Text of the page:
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A study by the American Institute of Architects, completed in 1983, recommended preservation and adaptive reuse of the district’s warehouses; these alternative uses included loft conversions. In 1984 Victoria Frey and Sheryl Snow, proprietors respectively of the galleries Quartersaw and BlackFish, moved to the area and opened studios there. In 1985 the city officially recognized the changes occurring and changed the zoning from strictly industrial (M2) to mixed use (MX).

In 1986 developers John Gray, Al Solheim, and Roger Paul began buying buildings in the district and converting them into offices and lofts. The first, the four-story brick Oregon Wool Grower’s Building at NW 13th and Johnson, became Downtown Self-Storage. The area was at first marketed as an “artist’s area,” but because rents started at 20 cents per square foot, double what similar spaces rented for elsewhere in the city, the tenants were more likely to be commercial artists, designers, and architects.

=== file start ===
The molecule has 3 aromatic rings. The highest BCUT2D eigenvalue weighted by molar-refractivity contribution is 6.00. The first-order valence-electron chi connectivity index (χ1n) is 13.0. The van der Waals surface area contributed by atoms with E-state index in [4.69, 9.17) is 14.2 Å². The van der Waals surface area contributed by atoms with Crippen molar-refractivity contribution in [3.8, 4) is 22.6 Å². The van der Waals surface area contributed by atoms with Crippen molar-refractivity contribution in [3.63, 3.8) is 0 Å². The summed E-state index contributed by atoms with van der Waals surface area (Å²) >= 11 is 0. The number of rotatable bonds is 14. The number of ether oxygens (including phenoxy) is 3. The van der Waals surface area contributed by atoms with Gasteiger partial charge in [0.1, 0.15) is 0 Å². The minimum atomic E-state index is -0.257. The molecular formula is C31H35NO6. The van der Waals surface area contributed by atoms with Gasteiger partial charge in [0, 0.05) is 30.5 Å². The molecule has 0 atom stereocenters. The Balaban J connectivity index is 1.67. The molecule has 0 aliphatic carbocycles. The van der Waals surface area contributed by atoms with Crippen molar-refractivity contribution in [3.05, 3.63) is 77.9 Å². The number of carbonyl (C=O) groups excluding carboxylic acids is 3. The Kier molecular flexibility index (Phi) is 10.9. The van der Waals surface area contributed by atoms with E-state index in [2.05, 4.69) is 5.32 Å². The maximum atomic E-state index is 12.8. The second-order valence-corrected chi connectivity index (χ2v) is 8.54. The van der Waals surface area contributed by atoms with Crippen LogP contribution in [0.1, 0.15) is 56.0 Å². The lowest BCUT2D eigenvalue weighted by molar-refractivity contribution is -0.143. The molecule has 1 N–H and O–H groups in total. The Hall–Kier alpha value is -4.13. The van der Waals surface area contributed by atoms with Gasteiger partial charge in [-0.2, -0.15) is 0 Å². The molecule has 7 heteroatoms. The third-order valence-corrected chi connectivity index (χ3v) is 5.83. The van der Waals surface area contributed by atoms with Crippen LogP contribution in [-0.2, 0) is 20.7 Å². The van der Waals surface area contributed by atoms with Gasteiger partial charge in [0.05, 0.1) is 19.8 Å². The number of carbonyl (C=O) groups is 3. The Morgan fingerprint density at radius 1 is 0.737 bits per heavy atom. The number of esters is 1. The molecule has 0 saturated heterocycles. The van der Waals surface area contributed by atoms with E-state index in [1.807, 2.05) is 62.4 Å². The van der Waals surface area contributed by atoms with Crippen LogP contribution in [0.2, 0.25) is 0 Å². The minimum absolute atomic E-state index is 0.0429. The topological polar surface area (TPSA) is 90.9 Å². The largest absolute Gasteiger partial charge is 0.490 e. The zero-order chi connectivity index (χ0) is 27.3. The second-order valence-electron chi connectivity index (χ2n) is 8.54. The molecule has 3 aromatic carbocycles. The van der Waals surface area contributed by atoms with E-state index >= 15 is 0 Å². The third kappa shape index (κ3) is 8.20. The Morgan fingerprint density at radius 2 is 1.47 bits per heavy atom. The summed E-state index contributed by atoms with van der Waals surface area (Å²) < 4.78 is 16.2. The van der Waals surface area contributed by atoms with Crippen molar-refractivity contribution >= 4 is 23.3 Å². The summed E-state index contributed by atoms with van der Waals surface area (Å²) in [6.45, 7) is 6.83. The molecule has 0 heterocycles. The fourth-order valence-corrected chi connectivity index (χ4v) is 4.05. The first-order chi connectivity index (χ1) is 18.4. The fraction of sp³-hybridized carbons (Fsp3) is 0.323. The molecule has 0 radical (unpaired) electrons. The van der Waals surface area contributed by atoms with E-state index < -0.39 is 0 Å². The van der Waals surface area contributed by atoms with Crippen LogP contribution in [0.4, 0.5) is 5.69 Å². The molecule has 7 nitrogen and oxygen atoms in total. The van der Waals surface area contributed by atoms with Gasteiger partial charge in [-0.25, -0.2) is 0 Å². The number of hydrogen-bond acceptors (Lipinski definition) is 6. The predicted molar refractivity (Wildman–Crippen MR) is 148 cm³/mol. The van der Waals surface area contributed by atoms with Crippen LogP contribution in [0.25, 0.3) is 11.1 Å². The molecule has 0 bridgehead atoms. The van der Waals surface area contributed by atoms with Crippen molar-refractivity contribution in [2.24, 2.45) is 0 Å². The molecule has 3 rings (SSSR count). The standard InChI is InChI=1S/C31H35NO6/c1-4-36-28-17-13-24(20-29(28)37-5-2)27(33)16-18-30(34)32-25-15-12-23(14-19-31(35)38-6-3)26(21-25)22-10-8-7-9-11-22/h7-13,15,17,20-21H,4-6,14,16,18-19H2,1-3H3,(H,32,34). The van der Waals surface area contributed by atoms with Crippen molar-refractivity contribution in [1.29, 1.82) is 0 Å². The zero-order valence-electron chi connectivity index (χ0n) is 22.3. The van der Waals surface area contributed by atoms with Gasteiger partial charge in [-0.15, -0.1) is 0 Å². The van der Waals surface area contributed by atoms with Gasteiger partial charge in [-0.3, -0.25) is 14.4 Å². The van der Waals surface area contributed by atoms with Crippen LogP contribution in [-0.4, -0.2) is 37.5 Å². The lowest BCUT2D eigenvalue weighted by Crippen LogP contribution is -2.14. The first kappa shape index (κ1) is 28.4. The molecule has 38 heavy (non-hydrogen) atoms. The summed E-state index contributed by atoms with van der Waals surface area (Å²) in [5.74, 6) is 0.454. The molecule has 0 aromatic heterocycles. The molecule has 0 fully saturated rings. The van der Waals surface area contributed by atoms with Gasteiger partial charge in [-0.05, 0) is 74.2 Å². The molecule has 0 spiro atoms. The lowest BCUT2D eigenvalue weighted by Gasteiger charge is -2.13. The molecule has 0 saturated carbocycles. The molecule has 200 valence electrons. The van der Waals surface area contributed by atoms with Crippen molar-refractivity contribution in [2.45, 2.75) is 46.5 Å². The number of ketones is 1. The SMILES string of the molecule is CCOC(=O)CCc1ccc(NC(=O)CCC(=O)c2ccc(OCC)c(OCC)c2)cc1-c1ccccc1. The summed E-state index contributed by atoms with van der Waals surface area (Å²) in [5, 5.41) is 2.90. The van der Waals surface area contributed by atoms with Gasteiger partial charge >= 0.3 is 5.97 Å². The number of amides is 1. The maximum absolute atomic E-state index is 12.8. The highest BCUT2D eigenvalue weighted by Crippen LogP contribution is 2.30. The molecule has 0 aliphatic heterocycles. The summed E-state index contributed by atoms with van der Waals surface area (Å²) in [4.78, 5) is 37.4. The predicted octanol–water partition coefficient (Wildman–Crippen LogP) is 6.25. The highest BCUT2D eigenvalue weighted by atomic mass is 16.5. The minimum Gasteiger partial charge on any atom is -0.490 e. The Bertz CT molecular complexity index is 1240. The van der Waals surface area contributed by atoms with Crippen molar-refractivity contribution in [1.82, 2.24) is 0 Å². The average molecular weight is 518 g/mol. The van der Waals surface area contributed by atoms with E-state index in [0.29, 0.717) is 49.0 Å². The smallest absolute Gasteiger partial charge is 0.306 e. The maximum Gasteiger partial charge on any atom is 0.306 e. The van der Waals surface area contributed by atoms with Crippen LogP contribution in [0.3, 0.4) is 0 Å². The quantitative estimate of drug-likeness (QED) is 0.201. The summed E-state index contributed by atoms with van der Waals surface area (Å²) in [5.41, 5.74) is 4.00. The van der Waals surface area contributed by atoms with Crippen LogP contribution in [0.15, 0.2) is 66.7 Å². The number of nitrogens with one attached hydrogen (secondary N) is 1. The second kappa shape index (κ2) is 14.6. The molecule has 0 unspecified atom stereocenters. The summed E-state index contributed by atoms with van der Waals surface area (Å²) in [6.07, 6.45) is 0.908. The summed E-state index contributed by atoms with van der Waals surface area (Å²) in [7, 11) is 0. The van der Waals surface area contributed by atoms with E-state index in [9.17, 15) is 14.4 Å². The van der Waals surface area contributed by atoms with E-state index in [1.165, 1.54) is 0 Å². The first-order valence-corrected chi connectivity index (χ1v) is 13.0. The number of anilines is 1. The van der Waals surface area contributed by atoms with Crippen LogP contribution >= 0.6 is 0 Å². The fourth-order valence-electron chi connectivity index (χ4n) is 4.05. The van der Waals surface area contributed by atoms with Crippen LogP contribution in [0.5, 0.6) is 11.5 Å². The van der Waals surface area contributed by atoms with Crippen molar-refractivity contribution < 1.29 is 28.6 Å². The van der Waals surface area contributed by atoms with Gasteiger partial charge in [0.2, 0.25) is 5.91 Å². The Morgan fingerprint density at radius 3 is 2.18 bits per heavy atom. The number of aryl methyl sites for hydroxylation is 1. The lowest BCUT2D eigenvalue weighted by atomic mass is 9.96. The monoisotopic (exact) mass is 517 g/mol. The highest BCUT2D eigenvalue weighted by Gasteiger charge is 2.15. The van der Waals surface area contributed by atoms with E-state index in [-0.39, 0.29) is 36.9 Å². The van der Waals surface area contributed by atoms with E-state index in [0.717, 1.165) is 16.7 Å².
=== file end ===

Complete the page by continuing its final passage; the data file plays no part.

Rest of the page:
In 1987 about a dozen property owners banded together to form the Thirteenth Street Historic District, the first historic district created in Portland in a decade. The district was formed around the many early 20th century brick and concrete warehouses, and storage and manufacturing buildings on NW 13th Avenue. This National Register District designation provided low property taxes, an added incentive for home buyers, and perhaps influenced the city to pave some streets at this time. The loading docks, a distinguishing feature of the street, are retained and used as sidewalks.

The year 1987 also saw the first gallery walk which was organized by Victoria Frey and Sheryl Snow in co-operation with a sponsor, the Portland Brewing Company located on NW Flanders Street. On a September Saturday afternoon 70 artists opened their private studios to the public; music and food were provided as 5,000 people visited the area enjoying the novelty of locally produced art works. In the late 1980s as many as 150 artists lived and worked in the Pearl District.

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